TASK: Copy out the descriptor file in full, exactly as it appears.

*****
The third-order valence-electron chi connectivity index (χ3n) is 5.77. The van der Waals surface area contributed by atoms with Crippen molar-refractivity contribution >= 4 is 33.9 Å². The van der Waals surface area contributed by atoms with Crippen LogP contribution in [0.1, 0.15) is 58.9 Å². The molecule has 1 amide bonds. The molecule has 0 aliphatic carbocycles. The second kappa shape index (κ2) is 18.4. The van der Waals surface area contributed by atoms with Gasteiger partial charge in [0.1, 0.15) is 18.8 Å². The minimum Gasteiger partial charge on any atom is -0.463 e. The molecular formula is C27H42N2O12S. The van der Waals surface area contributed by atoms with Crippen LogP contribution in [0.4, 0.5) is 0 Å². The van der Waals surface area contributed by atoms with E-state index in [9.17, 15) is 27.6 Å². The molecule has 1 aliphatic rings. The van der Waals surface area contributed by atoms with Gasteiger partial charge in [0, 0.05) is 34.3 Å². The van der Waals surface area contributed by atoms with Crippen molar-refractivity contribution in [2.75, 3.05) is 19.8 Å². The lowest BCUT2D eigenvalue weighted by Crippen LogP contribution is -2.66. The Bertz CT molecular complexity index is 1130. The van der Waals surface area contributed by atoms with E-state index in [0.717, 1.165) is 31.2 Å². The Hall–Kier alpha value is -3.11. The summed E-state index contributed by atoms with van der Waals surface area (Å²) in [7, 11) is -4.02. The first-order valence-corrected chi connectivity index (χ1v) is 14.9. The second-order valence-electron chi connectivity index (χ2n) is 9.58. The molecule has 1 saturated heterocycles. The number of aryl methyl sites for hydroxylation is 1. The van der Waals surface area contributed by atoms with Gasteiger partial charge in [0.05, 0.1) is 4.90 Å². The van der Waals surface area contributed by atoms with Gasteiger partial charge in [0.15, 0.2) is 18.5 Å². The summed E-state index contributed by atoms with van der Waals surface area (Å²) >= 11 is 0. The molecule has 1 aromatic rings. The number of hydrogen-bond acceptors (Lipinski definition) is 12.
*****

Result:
The third-order valence-electron chi connectivity index (χ3n) is 5.77. The van der Waals surface area contributed by atoms with Crippen molar-refractivity contribution >= 4 is 33.9 Å². The van der Waals surface area contributed by atoms with Crippen LogP contribution in [0.1, 0.15) is 58.9 Å². The molecule has 1 amide bonds. The molecule has 0 aliphatic carbocycles. The second kappa shape index (κ2) is 18.4. The van der Waals surface area contributed by atoms with Gasteiger partial charge in [0.1, 0.15) is 18.8 Å². The minimum Gasteiger partial charge on any atom is -0.463 e. The molecular formula is C27H42N2O12S. The van der Waals surface area contributed by atoms with Crippen LogP contribution in [0.4, 0.5) is 0 Å². The van der Waals surface area contributed by atoms with E-state index in [9.17, 15) is 27.6 Å². The molecule has 1 aliphatic rings. The van der Waals surface area contributed by atoms with Gasteiger partial charge in [0, 0.05) is 34.3 Å². The van der Waals surface area contributed by atoms with Crippen molar-refractivity contribution in [2.75, 3.05) is 19.8 Å². The lowest BCUT2D eigenvalue weighted by Crippen LogP contribution is -2.66. The Bertz CT molecular complexity index is 1130. The van der Waals surface area contributed by atoms with E-state index in [0.717, 1.165) is 31.2 Å². The Hall–Kier alpha value is -3.11. The summed E-state index contributed by atoms with van der Waals surface area (Å²) in [7, 11) is -4.02. The first-order valence-corrected chi connectivity index (χ1v) is 14.9. The second-order valence-electron chi connectivity index (χ2n) is 9.58. The molecule has 1 saturated heterocycles. The number of aryl methyl sites for hydroxylation is 1. The van der Waals surface area contributed by atoms with Gasteiger partial charge in [0.05, 0.1) is 4.90 Å². The van der Waals surface area contributed by atoms with Gasteiger partial charge in [0.15, 0.2) is 18.5 Å². The summed E-state index contributed by atoms with van der Waals surface area (Å²) >= 11 is 0. The molecule has 1 aromatic rings. The number of hydrogen-bond acceptors (Lipinski definition) is 12.